Friday, December 19, 2008

Beer Battered Baker

My good friend David Beatty of Livingston, Louisiana is a Renaissance Man. He does many things well and is now into baking. Here is his learned primer on the do's and don'ts of making bread:

I have recently gotten into baking bread, and above are two recent examples of my newly found skill. In an attempt to be healthier, I have been making whole wheat and sourdoughs. All who have seen and tasted my early attempts might find it difficult to describe what they ate as bread. Things have changed.

Bread making is a science. It requires a chemical reaction, and thus an exact recipe. Add the ingredients in the correct amount and bake. Presto, you have bread. Well, not exactly. If you have success at making bread, it may be because you followed the recipe exactly as written. If you do not, the world as you know it may not be the same.

With the chance of sleet and snow tonight and in the morning, the weather in south Louisiana looks very much like the Christmas season, so it must be bread-making time. The first whole-wheat loaf I baked was beautiful, and with butter and jam, was something for which you might even pay good money. That is where my troubles started.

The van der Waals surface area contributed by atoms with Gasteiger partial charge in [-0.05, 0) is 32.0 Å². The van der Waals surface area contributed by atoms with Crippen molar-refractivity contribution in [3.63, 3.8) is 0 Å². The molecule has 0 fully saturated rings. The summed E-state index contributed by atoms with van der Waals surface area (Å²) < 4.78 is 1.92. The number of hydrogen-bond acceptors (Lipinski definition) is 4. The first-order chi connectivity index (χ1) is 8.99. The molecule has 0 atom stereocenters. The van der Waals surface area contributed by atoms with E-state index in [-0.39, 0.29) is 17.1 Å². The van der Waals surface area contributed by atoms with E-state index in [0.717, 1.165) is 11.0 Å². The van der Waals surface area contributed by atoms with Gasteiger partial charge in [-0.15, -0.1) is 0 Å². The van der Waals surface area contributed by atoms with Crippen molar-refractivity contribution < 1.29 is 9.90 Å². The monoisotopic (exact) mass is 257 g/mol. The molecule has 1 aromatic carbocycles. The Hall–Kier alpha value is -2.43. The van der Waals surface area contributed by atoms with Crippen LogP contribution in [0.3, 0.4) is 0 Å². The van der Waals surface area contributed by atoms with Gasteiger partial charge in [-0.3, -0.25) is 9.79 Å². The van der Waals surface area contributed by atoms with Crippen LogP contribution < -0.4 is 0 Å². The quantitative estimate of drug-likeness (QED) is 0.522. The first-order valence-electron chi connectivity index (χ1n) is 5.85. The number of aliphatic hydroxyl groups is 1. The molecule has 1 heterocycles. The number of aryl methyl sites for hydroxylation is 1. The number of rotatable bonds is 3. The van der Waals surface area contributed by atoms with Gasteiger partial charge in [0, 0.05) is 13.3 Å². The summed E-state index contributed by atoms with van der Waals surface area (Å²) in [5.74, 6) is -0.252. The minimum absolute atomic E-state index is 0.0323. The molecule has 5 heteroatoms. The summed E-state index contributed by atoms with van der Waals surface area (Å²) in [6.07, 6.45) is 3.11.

Once I made the first good loaf, I got cocky and began considering myself a real baker. This loaf tastes so good, I thought, why not improve it by adding a few favorite ingredients - some additional this, and a little extra of that. Before long, you have the perfect, new and improved loaf of bread. Well, not exactly.

It could have been the small amount of sourdough starter that I added, or the extra yeast, or that little detail of using instant buttermilk instead of the required milk. About now, some of you are probably thinking that I added too much beer to the mix, or perhaps drank too much of it myself during the process. WRONGAMUNDO, ladies and gents!

I refer to the aforementioned pictures of my culinary creations. The loaf on the right is actually the second loaf I made; the near-perfect loaf on the left included the liberal addition of my favorite beer, not only in the batter, but also in the baker.

Therefore, the moral to the story is this: Be very careful when you alter a proven bread recipe, unless, of course, the altering ingredient happens to be your favorite alcoholic beverage. Then, as you can see, you cannot go wrong.

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